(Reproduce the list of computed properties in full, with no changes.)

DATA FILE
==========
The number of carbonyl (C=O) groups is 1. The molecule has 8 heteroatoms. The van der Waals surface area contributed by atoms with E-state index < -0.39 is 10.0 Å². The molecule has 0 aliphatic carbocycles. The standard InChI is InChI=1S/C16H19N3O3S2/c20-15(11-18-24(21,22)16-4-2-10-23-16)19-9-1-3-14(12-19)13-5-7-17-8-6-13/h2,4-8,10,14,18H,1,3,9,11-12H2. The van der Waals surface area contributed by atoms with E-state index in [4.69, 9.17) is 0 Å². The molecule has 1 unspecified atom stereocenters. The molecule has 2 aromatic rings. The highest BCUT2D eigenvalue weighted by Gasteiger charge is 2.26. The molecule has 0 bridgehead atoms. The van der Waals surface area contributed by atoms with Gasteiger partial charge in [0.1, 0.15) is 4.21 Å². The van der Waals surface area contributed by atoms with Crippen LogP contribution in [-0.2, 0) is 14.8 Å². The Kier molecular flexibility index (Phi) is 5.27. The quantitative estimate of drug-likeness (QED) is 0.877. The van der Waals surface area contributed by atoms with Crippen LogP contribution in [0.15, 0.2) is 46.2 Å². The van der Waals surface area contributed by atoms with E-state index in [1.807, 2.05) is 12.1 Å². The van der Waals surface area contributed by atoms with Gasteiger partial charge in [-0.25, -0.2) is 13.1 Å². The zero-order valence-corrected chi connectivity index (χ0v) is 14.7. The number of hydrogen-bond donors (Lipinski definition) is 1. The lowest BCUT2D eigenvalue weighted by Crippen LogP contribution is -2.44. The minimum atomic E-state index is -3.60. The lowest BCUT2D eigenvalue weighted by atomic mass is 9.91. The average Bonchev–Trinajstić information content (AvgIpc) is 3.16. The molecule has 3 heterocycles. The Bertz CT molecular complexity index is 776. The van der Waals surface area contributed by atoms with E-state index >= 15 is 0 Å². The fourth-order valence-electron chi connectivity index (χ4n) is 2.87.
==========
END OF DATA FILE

The number of carbonyl (C=O) groups is 1. The molecule has 8 heteroatoms. The van der Waals surface area contributed by atoms with E-state index < -0.39 is 10.0 Å². The molecule has 0 aliphatic carbocycles. The standard InChI is InChI=1S/C16H19N3O3S2/c20-15(11-18-24(21,22)16-4-2-10-23-16)19-9-1-3-14(12-19)13-5-7-17-8-6-13/h2,4-8,10,14,18H,1,3,9,11-12H2. The van der Waals surface area contributed by atoms with E-state index in [4.69, 9.17) is 0 Å². The molecule has 1 unspecified atom stereocenters. The molecule has 2 aromatic rings. The highest BCUT2D eigenvalue weighted by Gasteiger charge is 2.26. The molecule has 0 bridgehead atoms. The van der Waals surface area contributed by atoms with Gasteiger partial charge in [0.1, 0.15) is 4.21 Å². The van der Waals surface area contributed by atoms with Crippen LogP contribution in [-0.2, 0) is 14.8 Å². The Kier molecular flexibility index (Phi) is 5.27. The quantitative estimate of drug-likeness (QED) is 0.877. The van der Waals surface area contributed by atoms with Crippen LogP contribution in [0.15, 0.2) is 46.2 Å². The van der Waals surface area contributed by atoms with E-state index in [1.807, 2.05) is 12.1 Å². The van der Waals surface area contributed by atoms with Gasteiger partial charge in [-0.25, -0.2) is 13.1 Å². The zero-order valence-corrected chi connectivity index (χ0v) is 14.7. The number of hydrogen-bond donors (Lipinski definition) is 1. The lowest BCUT2D eigenvalue weighted by Crippen LogP contribution is -2.44. The minimum atomic E-state index is -3.60. The lowest BCUT2D eigenvalue weighted by atomic mass is 9.91. The average Bonchev–Trinajstić information content (AvgIpc) is 3.16. The molecule has 3 heterocycles. The Bertz CT molecular complexity index is 776. The van der Waals surface area contributed by atoms with E-state index >= 15 is 0 Å². The fourth-order valence-electron chi connectivity index (χ4n) is 2.87.